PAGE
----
Equally yoked dating
Precisely because of the biblical admonition expressed in 2 Corinthians 6, she had already broken up with her Catholic boyfriend. Ann wanted advice from me on how to give an answer for the nuptial hope within her.
I had two objectives: I wanted the gospel to illumine her decision to end the relationship and also to enrich her perspective on what it will look like to one day accept a man's proposal for marriage.
Following Christ is the most important decision you'll ever make. Choosing a mate who shares your faith and who will support you in your spiritual growth.
In 2 Corinthians , the Apostle Paul says that believers should not "be unequally yoked with non-believers." While it's true that this passage does not specifically mention marriage, it does refer to being bound in a relationship with another person—no relationship is more binding than marriage.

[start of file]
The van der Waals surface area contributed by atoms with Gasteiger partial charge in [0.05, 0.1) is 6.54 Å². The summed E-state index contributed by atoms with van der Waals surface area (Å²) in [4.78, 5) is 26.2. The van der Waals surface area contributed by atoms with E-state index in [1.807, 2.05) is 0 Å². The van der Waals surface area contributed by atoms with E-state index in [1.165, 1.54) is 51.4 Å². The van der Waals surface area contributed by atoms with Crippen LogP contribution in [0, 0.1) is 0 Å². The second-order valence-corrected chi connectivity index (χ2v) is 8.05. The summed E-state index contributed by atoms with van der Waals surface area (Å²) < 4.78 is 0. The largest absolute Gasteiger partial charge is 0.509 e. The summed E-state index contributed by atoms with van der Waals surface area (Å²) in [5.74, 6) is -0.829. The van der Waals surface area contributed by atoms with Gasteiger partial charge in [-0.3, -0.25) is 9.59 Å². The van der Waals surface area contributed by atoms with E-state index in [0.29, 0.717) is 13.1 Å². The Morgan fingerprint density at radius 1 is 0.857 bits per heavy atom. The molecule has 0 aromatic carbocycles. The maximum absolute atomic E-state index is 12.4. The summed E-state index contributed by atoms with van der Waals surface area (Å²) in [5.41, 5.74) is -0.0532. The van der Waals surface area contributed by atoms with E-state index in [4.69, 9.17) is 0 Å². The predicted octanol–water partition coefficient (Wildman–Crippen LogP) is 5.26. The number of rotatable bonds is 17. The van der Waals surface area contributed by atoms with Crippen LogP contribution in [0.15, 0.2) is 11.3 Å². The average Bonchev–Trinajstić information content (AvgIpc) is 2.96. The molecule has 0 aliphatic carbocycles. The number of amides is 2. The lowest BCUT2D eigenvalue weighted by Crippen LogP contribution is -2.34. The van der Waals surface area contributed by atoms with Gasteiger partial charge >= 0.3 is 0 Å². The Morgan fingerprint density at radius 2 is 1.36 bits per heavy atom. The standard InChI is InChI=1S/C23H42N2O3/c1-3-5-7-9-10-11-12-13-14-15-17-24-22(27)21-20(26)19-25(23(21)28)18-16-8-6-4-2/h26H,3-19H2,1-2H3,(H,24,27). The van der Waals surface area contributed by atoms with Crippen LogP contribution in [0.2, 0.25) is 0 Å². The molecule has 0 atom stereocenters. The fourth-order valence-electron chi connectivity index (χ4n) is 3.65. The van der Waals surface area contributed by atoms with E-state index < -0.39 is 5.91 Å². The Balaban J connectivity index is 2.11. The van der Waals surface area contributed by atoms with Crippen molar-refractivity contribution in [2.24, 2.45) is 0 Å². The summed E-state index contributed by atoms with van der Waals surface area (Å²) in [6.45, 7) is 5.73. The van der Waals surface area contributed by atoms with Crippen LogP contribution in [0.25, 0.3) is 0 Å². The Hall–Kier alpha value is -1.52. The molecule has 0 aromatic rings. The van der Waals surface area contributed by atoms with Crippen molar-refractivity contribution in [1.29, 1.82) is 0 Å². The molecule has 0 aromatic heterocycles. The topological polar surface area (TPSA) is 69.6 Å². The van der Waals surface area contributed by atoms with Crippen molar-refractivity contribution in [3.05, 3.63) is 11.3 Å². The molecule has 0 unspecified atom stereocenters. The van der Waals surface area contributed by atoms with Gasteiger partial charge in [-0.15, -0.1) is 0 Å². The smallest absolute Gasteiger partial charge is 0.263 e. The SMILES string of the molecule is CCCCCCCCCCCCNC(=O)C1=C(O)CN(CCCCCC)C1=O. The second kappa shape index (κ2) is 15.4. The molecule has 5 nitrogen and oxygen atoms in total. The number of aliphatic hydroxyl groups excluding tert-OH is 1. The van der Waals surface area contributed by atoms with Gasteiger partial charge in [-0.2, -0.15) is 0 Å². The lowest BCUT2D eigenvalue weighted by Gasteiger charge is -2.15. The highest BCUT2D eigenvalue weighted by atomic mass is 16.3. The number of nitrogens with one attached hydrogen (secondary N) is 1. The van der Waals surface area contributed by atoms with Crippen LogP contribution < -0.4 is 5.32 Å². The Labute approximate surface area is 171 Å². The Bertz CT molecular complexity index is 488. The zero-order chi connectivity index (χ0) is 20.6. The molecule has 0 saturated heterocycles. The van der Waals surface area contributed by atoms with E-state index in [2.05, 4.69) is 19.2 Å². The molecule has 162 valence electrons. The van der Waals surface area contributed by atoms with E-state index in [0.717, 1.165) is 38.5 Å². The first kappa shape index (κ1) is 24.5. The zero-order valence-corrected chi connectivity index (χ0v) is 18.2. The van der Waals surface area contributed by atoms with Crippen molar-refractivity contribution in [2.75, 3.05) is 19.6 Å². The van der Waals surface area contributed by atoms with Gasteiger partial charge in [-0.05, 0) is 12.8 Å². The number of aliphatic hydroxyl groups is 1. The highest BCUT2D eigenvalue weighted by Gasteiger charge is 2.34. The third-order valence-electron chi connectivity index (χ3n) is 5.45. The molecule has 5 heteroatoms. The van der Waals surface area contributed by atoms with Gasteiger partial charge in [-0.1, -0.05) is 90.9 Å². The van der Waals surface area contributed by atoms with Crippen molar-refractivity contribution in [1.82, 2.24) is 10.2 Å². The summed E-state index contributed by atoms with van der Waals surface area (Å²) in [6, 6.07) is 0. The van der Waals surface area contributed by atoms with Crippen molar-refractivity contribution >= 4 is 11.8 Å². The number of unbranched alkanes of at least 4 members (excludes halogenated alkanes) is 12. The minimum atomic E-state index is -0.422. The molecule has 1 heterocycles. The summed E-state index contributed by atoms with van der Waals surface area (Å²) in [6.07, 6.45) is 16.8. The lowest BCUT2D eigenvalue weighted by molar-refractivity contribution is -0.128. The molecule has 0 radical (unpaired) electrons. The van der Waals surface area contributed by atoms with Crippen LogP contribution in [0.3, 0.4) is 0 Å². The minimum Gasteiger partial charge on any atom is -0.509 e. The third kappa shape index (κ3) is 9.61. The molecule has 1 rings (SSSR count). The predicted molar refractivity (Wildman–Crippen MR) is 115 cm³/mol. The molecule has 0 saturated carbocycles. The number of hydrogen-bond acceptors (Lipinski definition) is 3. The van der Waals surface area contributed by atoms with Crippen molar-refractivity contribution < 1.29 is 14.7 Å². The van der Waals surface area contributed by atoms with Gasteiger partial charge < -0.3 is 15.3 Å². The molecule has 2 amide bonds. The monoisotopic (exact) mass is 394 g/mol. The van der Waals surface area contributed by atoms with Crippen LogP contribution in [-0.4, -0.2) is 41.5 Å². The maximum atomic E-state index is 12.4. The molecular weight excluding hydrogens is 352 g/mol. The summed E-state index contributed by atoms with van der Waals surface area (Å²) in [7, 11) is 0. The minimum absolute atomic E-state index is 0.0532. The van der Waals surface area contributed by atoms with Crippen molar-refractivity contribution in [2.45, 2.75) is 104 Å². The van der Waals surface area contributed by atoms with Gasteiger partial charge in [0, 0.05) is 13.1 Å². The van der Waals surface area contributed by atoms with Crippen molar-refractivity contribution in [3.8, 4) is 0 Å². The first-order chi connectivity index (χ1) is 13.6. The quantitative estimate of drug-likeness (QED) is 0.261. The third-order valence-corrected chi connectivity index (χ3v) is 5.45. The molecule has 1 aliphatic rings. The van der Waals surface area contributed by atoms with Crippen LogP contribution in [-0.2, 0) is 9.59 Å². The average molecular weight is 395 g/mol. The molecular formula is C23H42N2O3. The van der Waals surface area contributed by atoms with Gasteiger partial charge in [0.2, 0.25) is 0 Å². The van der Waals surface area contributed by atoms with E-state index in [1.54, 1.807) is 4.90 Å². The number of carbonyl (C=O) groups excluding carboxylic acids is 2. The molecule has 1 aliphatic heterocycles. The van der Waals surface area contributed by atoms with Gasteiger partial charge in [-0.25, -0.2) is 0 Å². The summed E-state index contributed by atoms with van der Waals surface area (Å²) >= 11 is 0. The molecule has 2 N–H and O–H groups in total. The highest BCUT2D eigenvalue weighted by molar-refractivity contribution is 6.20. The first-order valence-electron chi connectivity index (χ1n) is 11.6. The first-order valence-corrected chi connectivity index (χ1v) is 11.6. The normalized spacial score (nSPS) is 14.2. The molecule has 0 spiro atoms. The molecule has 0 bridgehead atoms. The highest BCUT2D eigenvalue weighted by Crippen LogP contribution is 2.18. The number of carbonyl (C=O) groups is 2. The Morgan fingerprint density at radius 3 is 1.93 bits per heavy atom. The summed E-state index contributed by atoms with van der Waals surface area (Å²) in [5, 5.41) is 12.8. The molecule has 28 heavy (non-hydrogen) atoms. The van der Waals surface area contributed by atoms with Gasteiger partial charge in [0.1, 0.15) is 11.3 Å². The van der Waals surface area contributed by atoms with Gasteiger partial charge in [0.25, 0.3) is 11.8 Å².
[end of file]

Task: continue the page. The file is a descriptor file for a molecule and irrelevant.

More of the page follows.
Starting with the first, I affirmed that it is possible for Catholics to be born-again Christians who love Jesus and genuinely seek to serve him.
In the words of Philip Ryken: Sometimes we forget that Luther, Calvin, and the rest of the Reformers were born and bred within the Roman church.
Ann's situation turned out to be simpler than most. ” Apparently, the man whom Ann was dating didn't understand why their relationship was terminal.I told Ann, “You want a guy who is a man of the Word, who is captivated by the triune God.Someone whose life is defined by redemptive grace from top to bottom, who embodies it, proclaims it, and understands his marital calling in terms shepherding you by this grace.At a Wheaton College dialogue with Timothy George that I moderated, Frank Beckwith was asked how to think about a Catholic and Protestant relationship en route to marriage.Frank's answer (from a Catholic perspective) was extremely helpful.